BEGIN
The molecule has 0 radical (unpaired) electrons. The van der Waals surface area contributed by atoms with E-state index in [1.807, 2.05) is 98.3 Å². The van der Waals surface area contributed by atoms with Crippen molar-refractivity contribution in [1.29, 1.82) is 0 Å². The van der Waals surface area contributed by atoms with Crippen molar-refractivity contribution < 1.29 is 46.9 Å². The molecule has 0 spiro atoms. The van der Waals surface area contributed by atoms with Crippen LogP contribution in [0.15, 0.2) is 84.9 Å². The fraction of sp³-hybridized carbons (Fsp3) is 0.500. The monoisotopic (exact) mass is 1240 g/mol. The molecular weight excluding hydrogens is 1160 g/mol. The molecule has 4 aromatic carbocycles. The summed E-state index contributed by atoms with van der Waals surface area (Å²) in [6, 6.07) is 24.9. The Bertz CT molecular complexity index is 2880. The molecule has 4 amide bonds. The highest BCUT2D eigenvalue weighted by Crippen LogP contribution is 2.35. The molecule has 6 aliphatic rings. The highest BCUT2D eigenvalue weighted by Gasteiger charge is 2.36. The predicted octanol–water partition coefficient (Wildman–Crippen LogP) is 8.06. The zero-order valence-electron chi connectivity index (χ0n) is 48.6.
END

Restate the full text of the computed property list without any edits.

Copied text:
The molecule has 0 radical (unpaired) electrons. The van der Waals surface area contributed by atoms with E-state index in [1.807, 2.05) is 98.3 Å². The van der Waals surface area contributed by atoms with Crippen molar-refractivity contribution in [1.29, 1.82) is 0 Å². The van der Waals surface area contributed by atoms with Crippen molar-refractivity contribution < 1.29 is 46.9 Å². The molecule has 0 spiro atoms. The van der Waals surface area contributed by atoms with Crippen LogP contribution in [0.15, 0.2) is 84.9 Å². The fraction of sp³-hybridized carbons (Fsp3) is 0.500. The monoisotopic (exact) mass is 1240 g/mol. The molecular weight excluding hydrogens is 1160 g/mol. The molecule has 4 aromatic carbocycles. The summed E-state index contributed by atoms with van der Waals surface area (Å²) in [6, 6.07) is 24.9. The Bertz CT molecular complexity index is 2880. The molecule has 4 amide bonds. The highest BCUT2D eigenvalue weighted by Crippen LogP contribution is 2.35. The molecule has 6 aliphatic rings. The highest BCUT2D eigenvalue weighted by Gasteiger charge is 2.36. The predicted octanol–water partition coefficient (Wildman–Crippen LogP) is 8.06. The zero-order valence-electron chi connectivity index (χ0n) is 48.6.